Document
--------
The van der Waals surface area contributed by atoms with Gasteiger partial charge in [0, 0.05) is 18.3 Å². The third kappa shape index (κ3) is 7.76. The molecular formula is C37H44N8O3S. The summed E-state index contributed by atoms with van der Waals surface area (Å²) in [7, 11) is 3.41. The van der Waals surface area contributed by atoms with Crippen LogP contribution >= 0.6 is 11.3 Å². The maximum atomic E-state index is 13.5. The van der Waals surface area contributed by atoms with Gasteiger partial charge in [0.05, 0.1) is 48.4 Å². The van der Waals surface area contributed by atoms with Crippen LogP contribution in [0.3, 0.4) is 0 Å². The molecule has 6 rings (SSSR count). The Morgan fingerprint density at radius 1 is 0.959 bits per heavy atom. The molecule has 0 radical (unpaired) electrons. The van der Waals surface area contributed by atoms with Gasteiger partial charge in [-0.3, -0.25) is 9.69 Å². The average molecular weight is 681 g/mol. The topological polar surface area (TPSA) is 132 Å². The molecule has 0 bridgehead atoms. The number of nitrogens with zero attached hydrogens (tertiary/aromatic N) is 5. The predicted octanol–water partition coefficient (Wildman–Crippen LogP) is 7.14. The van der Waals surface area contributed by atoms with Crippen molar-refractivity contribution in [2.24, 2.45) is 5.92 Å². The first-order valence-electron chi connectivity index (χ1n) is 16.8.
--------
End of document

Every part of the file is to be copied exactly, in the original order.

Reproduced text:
The van der Waals surface area contributed by atoms with Gasteiger partial charge in [0, 0.05) is 18.3 Å². The third kappa shape index (κ3) is 7.76. The molecular formula is C37H44N8O3S. The summed E-state index contributed by atoms with van der Waals surface area (Å²) in [7, 11) is 3.41. The van der Waals surface area contributed by atoms with Crippen LogP contribution >= 0.6 is 11.3 Å². The maximum atomic E-state index is 13.5. The van der Waals surface area contributed by atoms with Gasteiger partial charge in [0.05, 0.1) is 48.4 Å². The van der Waals surface area contributed by atoms with Crippen LogP contribution in [0.3, 0.4) is 0 Å². The molecule has 6 rings (SSSR count). The Morgan fingerprint density at radius 1 is 0.959 bits per heavy atom. The molecule has 0 radical (unpaired) electrons. The van der Waals surface area contributed by atoms with Gasteiger partial charge in [-0.3, -0.25) is 9.69 Å². The average molecular weight is 681 g/mol. The topological polar surface area (TPSA) is 132 Å². The molecule has 0 bridgehead atoms. The number of nitrogens with zero attached hydrogens (tertiary/aromatic N) is 5. The predicted octanol–water partition coefficient (Wildman–Crippen LogP) is 7.14. The van der Waals surface area contributed by atoms with Crippen molar-refractivity contribution in [2.24, 2.45) is 5.92 Å². The first-order valence-electron chi connectivity index (χ1n) is 16.8.